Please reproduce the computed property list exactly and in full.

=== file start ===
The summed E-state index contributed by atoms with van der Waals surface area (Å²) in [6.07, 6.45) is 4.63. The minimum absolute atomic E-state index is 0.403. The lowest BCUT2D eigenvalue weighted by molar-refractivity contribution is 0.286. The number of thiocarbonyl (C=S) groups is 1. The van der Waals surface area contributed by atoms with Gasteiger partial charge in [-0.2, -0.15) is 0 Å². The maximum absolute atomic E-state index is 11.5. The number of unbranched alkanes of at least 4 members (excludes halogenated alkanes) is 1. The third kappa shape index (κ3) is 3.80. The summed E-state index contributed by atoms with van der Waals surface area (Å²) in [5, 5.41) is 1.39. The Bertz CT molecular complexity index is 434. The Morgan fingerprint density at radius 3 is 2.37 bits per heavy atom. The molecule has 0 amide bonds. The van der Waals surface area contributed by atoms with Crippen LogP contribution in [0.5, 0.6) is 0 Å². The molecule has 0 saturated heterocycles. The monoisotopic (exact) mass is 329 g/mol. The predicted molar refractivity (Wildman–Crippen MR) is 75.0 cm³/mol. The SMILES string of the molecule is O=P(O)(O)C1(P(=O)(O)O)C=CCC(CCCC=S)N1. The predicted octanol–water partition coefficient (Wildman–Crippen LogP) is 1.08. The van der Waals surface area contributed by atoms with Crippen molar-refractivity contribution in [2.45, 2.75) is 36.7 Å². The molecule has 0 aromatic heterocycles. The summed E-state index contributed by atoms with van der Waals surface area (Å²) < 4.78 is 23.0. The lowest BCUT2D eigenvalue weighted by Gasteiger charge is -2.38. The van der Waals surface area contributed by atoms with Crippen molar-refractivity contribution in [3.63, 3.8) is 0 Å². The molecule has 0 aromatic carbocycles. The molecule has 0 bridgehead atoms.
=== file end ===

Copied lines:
The summed E-state index contributed by atoms with van der Waals surface area (Å²) in [6.07, 6.45) is 4.63. The minimum absolute atomic E-state index is 0.403. The lowest BCUT2D eigenvalue weighted by molar-refractivity contribution is 0.286. The number of thiocarbonyl (C=S) groups is 1. The van der Waals surface area contributed by atoms with Gasteiger partial charge in [-0.2, -0.15) is 0 Å². The maximum absolute atomic E-state index is 11.5. The number of unbranched alkanes of at least 4 members (excludes halogenated alkanes) is 1. The third kappa shape index (κ3) is 3.80. The summed E-state index contributed by atoms with van der Waals surface area (Å²) in [5, 5.41) is 1.39. The Bertz CT molecular complexity index is 434. The Morgan fingerprint density at radius 3 is 2.37 bits per heavy atom. The molecule has 0 amide bonds. The van der Waals surface area contributed by atoms with Crippen LogP contribution in [0.5, 0.6) is 0 Å². The molecule has 0 saturated heterocycles. The monoisotopic (exact) mass is 329 g/mol. The predicted molar refractivity (Wildman–Crippen MR) is 75.0 cm³/mol. The SMILES string of the molecule is O=P(O)(O)C1(P(=O)(O)O)C=CCC(CCCC=S)N1. The predicted octanol–water partition coefficient (Wildman–Crippen LogP) is 1.08. The van der Waals surface area contributed by atoms with Crippen molar-refractivity contribution in [2.45, 2.75) is 36.7 Å². The molecule has 0 aromatic heterocycles. The summed E-state index contributed by atoms with van der Waals surface area (Å²) < 4.78 is 23.0. The lowest BCUT2D eigenvalue weighted by Gasteiger charge is -2.38. The van der Waals surface area contributed by atoms with Crippen molar-refractivity contribution in [3.63, 3.8) is 0 Å². The molecule has 0 aromatic carbocycles. The molecule has 0 bridgehead atoms.